Can passion and security coexist? Or must we make a choice? Does that choice change over time, depending on the season of life that we’re currently navigating?
When I reflect back on my own life, specifically with romantic relationships, I see years of security speckled with temporary, fleeting moments of passion. But in the midst of these entanglements, I wasn’t consciously aware of the turning-point, when the security of a stable bond replaced the uncertainty of the relationship’s longevity – something that often ignites passion, as lovers make the most of their time together like it’s their last day on earth.
Plus my relationships usually become serious very soon after their establishment. That’s always been my pattern. I only date someone I am already friends with, or at the very least, a friend of a friend. And then we become a committed couple early on. Subconsciously, I choose security over passion. Perhaps that’s because I need the safety net of a loyal partner, due to the absence of that safety net from my own family. Maybe it’s because I can’t bear the thought of spending Christmas all alone.
Have I been cheating myself out of passion? Or are most humans wired to gravitate toward security and stability?
I only realize this paradox once security becomes stifling and threateningly permanent – a permanence I ironically wanted promised to me. I become consciously aware of my need for passion when I start to panic that I will never get to fall in love again, or at least savor what it feels like the first time someone I adore is placing their lips on top of mine, sending shock waves through my system, igniting an arousal that doesn’t come from routine sex with a committed partner. (Women, if you think you’re suffering from chronic vaginal dryness, try making out with a new person who you’re ridiculously attracted to. Trust me, the flood gates will open.)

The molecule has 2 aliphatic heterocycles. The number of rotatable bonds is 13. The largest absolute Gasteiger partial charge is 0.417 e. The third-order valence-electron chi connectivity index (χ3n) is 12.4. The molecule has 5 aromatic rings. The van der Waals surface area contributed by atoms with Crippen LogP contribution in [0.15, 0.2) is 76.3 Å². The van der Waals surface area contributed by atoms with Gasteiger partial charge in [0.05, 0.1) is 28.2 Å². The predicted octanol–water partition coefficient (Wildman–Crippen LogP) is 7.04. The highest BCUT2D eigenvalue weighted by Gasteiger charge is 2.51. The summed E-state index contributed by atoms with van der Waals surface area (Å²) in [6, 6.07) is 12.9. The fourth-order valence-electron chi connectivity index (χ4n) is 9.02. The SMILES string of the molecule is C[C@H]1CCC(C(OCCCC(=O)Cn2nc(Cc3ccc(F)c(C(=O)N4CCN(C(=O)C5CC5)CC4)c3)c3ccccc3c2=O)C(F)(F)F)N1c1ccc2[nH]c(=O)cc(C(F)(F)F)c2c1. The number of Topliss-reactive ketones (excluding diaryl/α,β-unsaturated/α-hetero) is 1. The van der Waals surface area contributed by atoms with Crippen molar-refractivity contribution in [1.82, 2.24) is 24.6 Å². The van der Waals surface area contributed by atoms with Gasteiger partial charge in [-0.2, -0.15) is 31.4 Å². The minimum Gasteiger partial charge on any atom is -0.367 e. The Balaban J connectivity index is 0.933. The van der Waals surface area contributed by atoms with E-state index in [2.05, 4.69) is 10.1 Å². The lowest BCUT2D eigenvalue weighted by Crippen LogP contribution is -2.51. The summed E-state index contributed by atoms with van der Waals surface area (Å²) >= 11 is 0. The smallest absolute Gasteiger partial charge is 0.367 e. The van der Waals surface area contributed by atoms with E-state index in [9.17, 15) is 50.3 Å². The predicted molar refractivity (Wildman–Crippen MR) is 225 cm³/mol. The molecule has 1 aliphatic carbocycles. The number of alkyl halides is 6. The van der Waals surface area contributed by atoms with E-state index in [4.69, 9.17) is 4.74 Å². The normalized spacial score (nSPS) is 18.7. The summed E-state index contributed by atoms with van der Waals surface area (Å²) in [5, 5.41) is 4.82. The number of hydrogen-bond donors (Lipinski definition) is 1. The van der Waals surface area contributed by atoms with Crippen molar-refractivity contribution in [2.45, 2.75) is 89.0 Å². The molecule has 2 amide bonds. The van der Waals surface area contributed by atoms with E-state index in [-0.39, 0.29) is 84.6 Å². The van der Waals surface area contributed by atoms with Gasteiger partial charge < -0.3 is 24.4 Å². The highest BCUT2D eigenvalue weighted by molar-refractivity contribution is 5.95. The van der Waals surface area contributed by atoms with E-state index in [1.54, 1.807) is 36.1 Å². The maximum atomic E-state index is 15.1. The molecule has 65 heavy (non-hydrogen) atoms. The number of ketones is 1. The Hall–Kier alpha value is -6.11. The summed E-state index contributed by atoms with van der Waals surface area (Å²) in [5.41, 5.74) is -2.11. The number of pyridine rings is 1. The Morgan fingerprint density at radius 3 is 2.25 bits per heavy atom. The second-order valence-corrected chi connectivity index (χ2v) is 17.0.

But can these passionate feelings last? Or are they only temporary, until life and its necessary, mundane routines resurface and force us to refocus our attention on making it through another day. At some point, my mental capacity becomes more consumed with my endless to-do list instead of dreaming what it’s going to feel like the first time a new man I’m yearning for thrusts inside of me. Am I supposed to just accept that? C’est la vie?? (I assume that if I want to be independent and gainfully employed, that’s exactly what I’m supposed to accept.)
And if passion is only temporary – because passion is often synonymous with newness, will I have to repeat the cycle of finding another new love interest, until that wanes, only to have to chase another, until…guess what…I’m spending Christmas alone?
But are these the only two choices that life offers us? Is it possible to sustain and maintain passion with one partner, year after year? In a monogamous relationship? Or are swingers on to something? 🙂
When I experienced the most intense passion of my life, I also felt the most tumultuous, gut-wrenching insecurity imaginable. It was almost as if I knew it wouldn’t last, and when it was time to depart my life, I was going to suffer a tremendous ordeal of pain, pain derived from knowing its absence. Transitioning into a more secure situation would be the exact elixir needed to soothe that loss.
Perhaps I just haven’t found the right person to provide me with both…
What I suspect to be even more of the culprit is that I need to be more secure within myself. When I don’t need someone else, I can enjoy them for pleasure and not focus on how they help complete my life.
But maybe it’s insecurity that offers the opportunity for passion…like when a long term relationship is failing, and a close confidant is seducing…so threatening…yet so inviting…so destructive…so delicious…
Can I create my own passion and not even rely on someone else to do this for me?
Is there an ideal mix of the two that offers an ideal dynamic? Or perhaps this is one of those paradoxes, where the grass will always greener on whatever side we’re not having sex on.